Why do some people recover after a heart attack while others don’t?
I am a psychiatrist who has spent the last 13 years focusing on improving the mental health of people who have heart disease and other medical conditions. Over time, as I saw more and more hospitalized patients who had just had a major heart-related medical event, I felt that I had a good sense about who was going to recover successfully and who was not. While factors like weight, diet, smoking, and family history are well-documented in medicine, psychological ones were not. In fact, I found motivation, and hope, and gratitude seemed crucial to recovery.
This, I thought, is what people with medical illness need: ways to access the good things in their life, mobilize their strengths and resilience, and see better things moving ahead.
It wasn’t all about whether a person was depressed. The presence—or lack—of positive emotions played a huge role in how well people did after the hospitalization. I’d meet people who were temporarily depressed-but hopeful about getting better-and they did well. And I met people who were not depressed, but not happy or grateful or hopeful-and they did not.
I carried these thoughts in my mind without knowing what to do with them. Then, one day I was in a bookstore and I came upon Sonja Lyubomirsky’s The How of Happiness. Its description of positive-psychology exercises (about which I knew nothing) and the use of such exercises to actively cultivate gratitude, optimism, and other forms of well-being set off a light bulb. This, I thought, is what people with medical illness need: ways to access the good things in their life, mobilize their strengths and resilience, and see better things moving ahead.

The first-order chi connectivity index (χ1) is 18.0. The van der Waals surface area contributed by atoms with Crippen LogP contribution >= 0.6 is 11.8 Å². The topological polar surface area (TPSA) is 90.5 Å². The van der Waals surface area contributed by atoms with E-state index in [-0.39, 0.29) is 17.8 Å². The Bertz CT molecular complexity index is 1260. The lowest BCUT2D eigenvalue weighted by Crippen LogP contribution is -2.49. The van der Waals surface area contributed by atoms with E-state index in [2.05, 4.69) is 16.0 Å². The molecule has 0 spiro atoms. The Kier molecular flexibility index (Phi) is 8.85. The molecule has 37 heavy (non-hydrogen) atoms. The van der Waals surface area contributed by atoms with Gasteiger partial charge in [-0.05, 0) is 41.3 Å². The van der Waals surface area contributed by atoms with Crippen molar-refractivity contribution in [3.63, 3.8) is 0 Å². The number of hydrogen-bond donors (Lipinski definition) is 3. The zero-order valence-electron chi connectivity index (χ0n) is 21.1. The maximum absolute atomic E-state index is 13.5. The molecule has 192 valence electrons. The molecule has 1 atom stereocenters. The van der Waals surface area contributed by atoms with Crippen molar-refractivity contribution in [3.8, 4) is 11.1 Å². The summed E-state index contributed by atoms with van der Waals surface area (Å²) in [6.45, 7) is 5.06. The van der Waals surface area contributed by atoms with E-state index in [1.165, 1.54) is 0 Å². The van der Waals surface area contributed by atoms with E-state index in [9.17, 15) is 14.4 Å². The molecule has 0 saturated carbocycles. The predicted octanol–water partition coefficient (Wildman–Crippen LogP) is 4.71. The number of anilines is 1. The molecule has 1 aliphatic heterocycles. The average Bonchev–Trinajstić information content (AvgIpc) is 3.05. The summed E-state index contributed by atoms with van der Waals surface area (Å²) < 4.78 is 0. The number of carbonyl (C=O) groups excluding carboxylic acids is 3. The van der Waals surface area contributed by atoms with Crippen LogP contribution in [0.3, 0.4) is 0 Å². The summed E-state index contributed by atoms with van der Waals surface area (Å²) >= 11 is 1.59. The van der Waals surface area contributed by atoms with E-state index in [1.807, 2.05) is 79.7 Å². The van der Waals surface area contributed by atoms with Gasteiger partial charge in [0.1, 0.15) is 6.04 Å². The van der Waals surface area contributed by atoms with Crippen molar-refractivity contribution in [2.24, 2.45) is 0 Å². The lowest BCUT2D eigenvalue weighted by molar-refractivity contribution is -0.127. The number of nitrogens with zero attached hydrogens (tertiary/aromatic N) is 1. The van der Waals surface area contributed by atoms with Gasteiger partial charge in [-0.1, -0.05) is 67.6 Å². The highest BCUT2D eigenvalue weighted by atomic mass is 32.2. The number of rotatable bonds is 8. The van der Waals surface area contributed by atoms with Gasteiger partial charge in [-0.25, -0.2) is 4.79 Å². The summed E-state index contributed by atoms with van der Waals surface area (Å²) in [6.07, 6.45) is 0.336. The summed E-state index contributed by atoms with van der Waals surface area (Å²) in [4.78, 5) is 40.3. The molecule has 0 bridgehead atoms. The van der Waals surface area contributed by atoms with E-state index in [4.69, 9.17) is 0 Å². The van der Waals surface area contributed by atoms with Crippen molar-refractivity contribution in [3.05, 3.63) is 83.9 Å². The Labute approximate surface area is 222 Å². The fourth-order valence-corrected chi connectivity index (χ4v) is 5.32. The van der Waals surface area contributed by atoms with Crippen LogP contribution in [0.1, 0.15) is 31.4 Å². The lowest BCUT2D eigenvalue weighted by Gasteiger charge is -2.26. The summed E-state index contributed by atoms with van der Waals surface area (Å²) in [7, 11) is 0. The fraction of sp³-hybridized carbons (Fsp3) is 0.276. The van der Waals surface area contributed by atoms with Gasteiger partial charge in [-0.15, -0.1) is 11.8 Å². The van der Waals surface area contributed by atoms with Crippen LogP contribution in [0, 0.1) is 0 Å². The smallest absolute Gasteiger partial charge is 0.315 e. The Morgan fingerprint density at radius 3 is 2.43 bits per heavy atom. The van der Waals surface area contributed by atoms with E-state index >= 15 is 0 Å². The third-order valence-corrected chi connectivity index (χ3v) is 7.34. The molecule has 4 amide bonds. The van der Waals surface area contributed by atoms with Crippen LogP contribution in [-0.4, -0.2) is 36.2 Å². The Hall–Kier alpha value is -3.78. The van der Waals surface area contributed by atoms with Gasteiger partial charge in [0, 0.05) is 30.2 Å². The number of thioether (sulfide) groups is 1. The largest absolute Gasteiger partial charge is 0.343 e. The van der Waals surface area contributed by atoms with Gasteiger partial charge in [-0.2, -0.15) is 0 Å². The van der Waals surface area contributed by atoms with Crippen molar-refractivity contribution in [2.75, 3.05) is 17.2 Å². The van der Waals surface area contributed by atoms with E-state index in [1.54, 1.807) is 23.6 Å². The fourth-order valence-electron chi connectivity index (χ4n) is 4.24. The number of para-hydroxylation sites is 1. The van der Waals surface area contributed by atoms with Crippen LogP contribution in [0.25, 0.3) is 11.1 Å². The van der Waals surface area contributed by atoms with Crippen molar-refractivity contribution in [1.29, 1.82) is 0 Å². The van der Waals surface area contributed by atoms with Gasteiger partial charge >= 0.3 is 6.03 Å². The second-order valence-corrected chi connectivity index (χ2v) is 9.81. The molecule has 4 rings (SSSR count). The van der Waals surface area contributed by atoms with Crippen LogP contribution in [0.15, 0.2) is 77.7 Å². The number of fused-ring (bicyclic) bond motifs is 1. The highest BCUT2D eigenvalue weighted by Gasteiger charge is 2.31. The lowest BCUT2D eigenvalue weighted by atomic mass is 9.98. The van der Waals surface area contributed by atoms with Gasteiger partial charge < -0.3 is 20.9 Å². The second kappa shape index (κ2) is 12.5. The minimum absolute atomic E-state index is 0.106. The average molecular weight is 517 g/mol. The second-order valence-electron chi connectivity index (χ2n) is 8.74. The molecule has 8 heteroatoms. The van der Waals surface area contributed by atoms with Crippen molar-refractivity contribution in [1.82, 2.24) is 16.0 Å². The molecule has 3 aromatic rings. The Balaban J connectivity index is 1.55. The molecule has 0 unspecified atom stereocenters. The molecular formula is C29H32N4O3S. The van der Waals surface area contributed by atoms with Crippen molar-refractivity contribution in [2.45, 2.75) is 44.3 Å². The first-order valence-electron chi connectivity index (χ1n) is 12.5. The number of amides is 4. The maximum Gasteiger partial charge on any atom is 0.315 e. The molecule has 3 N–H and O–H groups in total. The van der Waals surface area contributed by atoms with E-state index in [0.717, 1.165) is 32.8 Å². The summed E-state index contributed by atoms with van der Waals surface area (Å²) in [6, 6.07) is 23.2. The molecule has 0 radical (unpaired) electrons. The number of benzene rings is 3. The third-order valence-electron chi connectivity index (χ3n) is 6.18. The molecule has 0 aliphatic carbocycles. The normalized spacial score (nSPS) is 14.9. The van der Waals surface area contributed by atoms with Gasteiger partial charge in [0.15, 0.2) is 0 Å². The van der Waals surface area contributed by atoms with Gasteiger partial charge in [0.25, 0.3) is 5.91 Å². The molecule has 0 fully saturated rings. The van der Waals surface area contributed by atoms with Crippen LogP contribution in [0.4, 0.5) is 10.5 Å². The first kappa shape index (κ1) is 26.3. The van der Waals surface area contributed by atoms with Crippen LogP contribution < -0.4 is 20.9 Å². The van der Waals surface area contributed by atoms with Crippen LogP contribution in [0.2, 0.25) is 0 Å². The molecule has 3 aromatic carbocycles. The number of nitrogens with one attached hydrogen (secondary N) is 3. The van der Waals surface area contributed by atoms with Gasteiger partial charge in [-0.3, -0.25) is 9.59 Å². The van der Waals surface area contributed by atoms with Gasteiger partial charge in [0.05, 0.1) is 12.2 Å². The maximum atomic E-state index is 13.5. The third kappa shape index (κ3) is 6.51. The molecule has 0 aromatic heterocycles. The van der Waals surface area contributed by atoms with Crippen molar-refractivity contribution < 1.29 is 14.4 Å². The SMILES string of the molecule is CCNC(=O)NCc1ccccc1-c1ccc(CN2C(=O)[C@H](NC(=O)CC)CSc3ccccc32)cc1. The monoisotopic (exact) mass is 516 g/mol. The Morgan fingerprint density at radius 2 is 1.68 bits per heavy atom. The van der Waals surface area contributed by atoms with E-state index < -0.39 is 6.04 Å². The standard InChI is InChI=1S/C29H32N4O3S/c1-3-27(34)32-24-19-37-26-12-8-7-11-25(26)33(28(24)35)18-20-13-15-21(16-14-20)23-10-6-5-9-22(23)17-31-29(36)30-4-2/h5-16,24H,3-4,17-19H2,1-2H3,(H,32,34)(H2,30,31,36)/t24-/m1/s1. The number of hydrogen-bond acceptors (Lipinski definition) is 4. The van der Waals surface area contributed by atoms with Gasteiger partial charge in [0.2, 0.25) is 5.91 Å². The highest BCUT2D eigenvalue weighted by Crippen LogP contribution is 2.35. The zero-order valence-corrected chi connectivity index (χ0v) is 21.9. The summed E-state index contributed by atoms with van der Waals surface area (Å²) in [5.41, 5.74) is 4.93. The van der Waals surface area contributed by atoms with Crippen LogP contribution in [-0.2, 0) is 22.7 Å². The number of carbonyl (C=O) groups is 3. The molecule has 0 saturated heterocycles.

I sent Sonja an email out of the blue, and she was incredibly gracious in helping me to chart a course for using these exercises in our patients with heart disease. Our team has now studied positive psychological well-being and cardiovascular health for the past 10 years, including developing a program to promote well-being in patients with heart disease and other medical conditions.
More recently—with the support of the Greater Good Science Center—we have zeroed in on what research has identified as one of the most powerful aspects of psychological well-being: gratitude.
We’re finding that gratitude—toward family and other loved ones, toward health care providers, for one’s health, for even being alive—can be an incredibly powerful and invigorating experience. Furthermore, there is growing evidence that being grateful may not only bring good feelings. It could lead to better health.
How gratitude works
Now, you would think that feeling grateful after surviving a major heart event would be common. But gratitude is complicated and requires some moderately complicated mental gymnastics.
- First: Hey, this good thing happened.
- Second: Hey, the source of this goodness comes not from me, but from some external source.